Twitter to introduce 10,000 character limit on tweets?
The start of 2016 has seen the social media marketing world in a frenzy as Twitter appears to be about to allow much longer updates to be shared. The much-rumoured change would be to swap from the current 140 character limit, originally introduced to allow for SMS updates on your mobile phone, to 10,000 characters (roughly 1,700 words).
Twitter hasn't released an official statement, but CEO Jack Dorsey did share his thoughts on the subject;
— Jack (@jack) January 5, 2016
If you're not a regular Twitter user, it may seem strange to see the uproar the potential change has caused. It's not only heavy Twitter users that have shown concern - Twitter shares dropped 2.97% after the news was first reported by Re/code, to a new low of $21.89.
There are a number of reasons for the change, including the fact that many users take screenshots of text to provide longer responses, and those can't be effectively indexed by search engines.
It's also a response to the relative slow growth of Twitter. With just 320 million monthly users, and having not delivered a profit since launching in 2006, it's under a lot of pressures from investors who compare it to Facebook, which now has 1.5 billion users and made £579 million between July and September 2015. If brands can put their entire text onto Twitter, it means users might stay on the Twitter site or in the Twitter app instead of leaving to visit the company website, for example.
Longer text doesn't just mean more content for search engines to index (Twitter and Google are currently partnered to show content from Twitter in search results). It also means more data which could be used for advertising and targetting.
The fear from many users is that Twitter will use the USP that makes it different from Facebook, Google+ and other competitors - the brevity and consise nature of short messages.
What longer tweets could mean for marketing:
The rumoured proposal will be that tweets will display in the timeline with the normal 140 character limit, but can then be expanded to display 10,000 characters (potentially with embedded images and videos). This is the same limit now applied to Direct Messages on Twitter.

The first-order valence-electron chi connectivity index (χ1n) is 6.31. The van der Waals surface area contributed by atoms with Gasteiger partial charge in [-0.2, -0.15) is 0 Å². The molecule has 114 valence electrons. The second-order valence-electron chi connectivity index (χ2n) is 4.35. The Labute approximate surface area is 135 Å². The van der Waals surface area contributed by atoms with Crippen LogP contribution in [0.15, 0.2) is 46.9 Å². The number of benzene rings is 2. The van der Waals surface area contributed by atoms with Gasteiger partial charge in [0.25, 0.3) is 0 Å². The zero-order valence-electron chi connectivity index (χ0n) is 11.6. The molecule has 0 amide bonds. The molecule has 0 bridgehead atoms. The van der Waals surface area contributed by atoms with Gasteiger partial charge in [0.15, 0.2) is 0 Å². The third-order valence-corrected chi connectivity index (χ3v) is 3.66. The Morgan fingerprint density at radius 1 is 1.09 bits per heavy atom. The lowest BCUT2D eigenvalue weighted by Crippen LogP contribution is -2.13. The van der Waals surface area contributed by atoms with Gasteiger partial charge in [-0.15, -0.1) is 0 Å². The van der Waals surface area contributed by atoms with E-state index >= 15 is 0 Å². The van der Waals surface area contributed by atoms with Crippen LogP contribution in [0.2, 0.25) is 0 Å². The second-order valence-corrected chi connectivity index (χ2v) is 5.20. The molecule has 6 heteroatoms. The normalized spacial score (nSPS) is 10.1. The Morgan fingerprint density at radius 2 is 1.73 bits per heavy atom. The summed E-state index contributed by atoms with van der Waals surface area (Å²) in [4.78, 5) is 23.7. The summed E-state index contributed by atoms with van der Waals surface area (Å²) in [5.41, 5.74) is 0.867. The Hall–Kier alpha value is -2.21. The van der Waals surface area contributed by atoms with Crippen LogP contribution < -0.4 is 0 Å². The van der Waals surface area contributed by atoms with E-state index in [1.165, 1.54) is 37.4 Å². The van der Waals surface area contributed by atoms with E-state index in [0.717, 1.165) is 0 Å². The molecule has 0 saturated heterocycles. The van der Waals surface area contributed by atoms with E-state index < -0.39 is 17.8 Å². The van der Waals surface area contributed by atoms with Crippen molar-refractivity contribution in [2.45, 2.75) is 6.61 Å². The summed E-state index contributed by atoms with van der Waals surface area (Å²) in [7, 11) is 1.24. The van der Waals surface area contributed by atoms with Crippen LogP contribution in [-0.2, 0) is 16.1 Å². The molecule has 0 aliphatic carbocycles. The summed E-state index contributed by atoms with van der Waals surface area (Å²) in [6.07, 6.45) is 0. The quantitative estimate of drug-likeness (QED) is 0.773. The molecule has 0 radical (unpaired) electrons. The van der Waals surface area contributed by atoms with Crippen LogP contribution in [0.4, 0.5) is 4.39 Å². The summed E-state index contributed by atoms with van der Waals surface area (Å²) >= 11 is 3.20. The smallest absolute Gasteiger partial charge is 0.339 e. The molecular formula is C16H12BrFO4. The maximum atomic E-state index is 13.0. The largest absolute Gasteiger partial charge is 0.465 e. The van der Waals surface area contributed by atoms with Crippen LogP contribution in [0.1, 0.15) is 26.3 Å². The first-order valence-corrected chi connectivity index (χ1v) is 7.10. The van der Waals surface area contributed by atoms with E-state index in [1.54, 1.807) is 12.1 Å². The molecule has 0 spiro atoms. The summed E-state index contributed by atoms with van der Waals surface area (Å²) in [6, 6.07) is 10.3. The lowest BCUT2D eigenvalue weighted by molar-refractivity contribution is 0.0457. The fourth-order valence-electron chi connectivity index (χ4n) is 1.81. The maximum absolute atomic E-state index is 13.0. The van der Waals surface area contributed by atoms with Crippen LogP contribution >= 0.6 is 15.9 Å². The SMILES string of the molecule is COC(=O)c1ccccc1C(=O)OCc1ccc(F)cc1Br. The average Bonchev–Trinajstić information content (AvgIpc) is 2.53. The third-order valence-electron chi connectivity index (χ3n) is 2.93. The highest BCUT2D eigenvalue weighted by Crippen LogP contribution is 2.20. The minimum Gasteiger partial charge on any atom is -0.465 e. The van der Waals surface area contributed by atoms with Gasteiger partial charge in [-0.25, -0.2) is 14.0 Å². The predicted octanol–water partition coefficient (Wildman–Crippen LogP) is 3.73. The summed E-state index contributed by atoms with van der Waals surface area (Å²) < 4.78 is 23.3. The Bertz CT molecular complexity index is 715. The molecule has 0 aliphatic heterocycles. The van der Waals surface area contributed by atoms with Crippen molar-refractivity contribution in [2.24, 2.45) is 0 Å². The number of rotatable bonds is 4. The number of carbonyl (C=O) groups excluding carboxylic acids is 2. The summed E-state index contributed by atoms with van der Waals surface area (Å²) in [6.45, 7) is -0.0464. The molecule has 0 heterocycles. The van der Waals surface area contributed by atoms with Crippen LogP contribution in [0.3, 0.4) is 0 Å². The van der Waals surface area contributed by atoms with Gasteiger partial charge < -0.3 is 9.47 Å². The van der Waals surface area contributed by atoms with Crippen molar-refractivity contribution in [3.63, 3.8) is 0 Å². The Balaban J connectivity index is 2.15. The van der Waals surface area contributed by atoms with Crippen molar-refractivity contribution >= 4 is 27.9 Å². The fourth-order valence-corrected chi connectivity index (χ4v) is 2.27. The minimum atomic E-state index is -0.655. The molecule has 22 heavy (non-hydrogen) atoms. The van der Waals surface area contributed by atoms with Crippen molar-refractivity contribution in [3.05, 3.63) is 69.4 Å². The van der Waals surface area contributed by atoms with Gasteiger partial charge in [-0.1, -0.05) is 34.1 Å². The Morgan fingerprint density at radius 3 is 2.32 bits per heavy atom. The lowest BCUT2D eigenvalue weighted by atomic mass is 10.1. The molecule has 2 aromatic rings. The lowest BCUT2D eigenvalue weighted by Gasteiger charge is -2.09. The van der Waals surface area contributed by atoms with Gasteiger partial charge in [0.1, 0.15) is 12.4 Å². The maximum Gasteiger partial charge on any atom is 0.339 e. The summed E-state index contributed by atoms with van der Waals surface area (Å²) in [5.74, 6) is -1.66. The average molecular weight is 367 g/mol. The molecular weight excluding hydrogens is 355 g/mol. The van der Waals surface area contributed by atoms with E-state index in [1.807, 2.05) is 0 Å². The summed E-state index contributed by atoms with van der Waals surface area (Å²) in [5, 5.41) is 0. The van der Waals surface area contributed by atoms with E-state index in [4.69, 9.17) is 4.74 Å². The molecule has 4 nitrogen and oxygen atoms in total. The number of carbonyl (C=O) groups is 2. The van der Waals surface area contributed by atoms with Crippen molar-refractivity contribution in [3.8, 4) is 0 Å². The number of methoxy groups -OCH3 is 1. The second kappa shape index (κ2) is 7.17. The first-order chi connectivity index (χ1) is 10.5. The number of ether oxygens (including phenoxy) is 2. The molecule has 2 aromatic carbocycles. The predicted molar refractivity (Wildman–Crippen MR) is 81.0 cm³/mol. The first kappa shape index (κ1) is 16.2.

That means a lot more space for businesses to use for marketing, and less pressure to include all information, media and hashtags into a strict character limit or split between several updates. That means an even greater need for quality content, unless you simply cross-post between Facebook and Twitter, which has always been considered bad form in the past.
It does have some user benefits - it'll make customer service easier and more effective, although most brands need to direct customer enquiries away from Twitter to be able to access personal customer information anyway.
But perhaps the biggest risk is that it removes some of the attraction of using Twitter for the sizeable 320 million users currently engaged with it, without leading to increased growth from a more mainstream audience. With the growing costs of social media advertising and promotion, it's still possible to build a following relatively cost-effectively on Twitter. But if useage drops, we may see even more Facebook dominance - especially when you look at the size of Facebook-owned Instagram and WhatsApp in addition to Facebook itself.
No need to panic about #10ktwitter quite yet
At the moment, Twitter CEO Jack Dorsey has referred to as an exploration, so there's no official confirmation on how the additional information will be displayed. It may be that the 140 character update is still the rule of thumb, and that most people won't want to expand their thoughts into a 10,000 character essay (And if they do, it's wiser to publish on a blog or website than a third-party site).
And given the immediate vocal response and share price drop, it may be that having tested the water, Twitter decide to implement other experiments and hold fire for the moment. Whatever happens, any change is likely to be rolled out gradually across user accounts, and we'll be able to share best practice advice and guides on how any changes may affect your social media marketing.Back